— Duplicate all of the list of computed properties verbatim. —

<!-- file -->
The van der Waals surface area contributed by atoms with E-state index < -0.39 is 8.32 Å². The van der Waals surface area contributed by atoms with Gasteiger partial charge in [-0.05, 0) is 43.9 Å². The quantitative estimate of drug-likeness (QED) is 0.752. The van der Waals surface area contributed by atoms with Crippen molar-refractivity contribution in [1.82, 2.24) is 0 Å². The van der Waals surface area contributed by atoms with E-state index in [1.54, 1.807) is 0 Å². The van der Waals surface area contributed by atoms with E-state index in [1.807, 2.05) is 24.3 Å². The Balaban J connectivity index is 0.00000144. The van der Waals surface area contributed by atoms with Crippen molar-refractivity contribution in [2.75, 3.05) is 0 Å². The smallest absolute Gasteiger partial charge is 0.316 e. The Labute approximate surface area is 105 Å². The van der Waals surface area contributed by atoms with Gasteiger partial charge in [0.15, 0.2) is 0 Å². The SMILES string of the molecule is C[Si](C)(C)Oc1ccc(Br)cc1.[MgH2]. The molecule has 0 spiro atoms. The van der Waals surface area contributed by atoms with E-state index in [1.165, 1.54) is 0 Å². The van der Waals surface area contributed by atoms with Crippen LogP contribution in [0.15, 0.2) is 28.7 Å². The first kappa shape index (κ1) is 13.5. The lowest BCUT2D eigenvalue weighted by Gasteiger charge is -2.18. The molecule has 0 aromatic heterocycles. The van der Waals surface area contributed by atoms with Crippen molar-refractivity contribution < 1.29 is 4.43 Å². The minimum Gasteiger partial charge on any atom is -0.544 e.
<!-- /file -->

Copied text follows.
The van der Waals surface area contributed by atoms with E-state index < -0.39 is 8.32 Å². The van der Waals surface area contributed by atoms with Gasteiger partial charge in [-0.05, 0) is 43.9 Å². The quantitative estimate of drug-likeness (QED) is 0.752. The van der Waals surface area contributed by atoms with Crippen molar-refractivity contribution in [1.82, 2.24) is 0 Å². The van der Waals surface area contributed by atoms with E-state index in [1.54, 1.807) is 0 Å². The van der Waals surface area contributed by atoms with E-state index in [1.807, 2.05) is 24.3 Å². The Balaban J connectivity index is 0.00000144. The van der Waals surface area contributed by atoms with Crippen molar-refractivity contribution in [2.75, 3.05) is 0 Å². The smallest absolute Gasteiger partial charge is 0.316 e. The Labute approximate surface area is 105 Å². The van der Waals surface area contributed by atoms with Gasteiger partial charge in [0.15, 0.2) is 0 Å². The SMILES string of the molecule is C[Si](C)(C)Oc1ccc(Br)cc1.[MgH2]. The molecule has 0 spiro atoms. The van der Waals surface area contributed by atoms with E-state index in [1.165, 1.54) is 0 Å². The van der Waals surface area contributed by atoms with Crippen LogP contribution in [0.15, 0.2) is 28.7 Å². The first kappa shape index (κ1) is 13.5. The lowest BCUT2D eigenvalue weighted by Gasteiger charge is -2.18. The molecule has 0 aromatic heterocycles. The van der Waals surface area contributed by atoms with Crippen molar-refractivity contribution < 1.29 is 4.43 Å². The minimum Gasteiger partial charge on any atom is -0.544 e.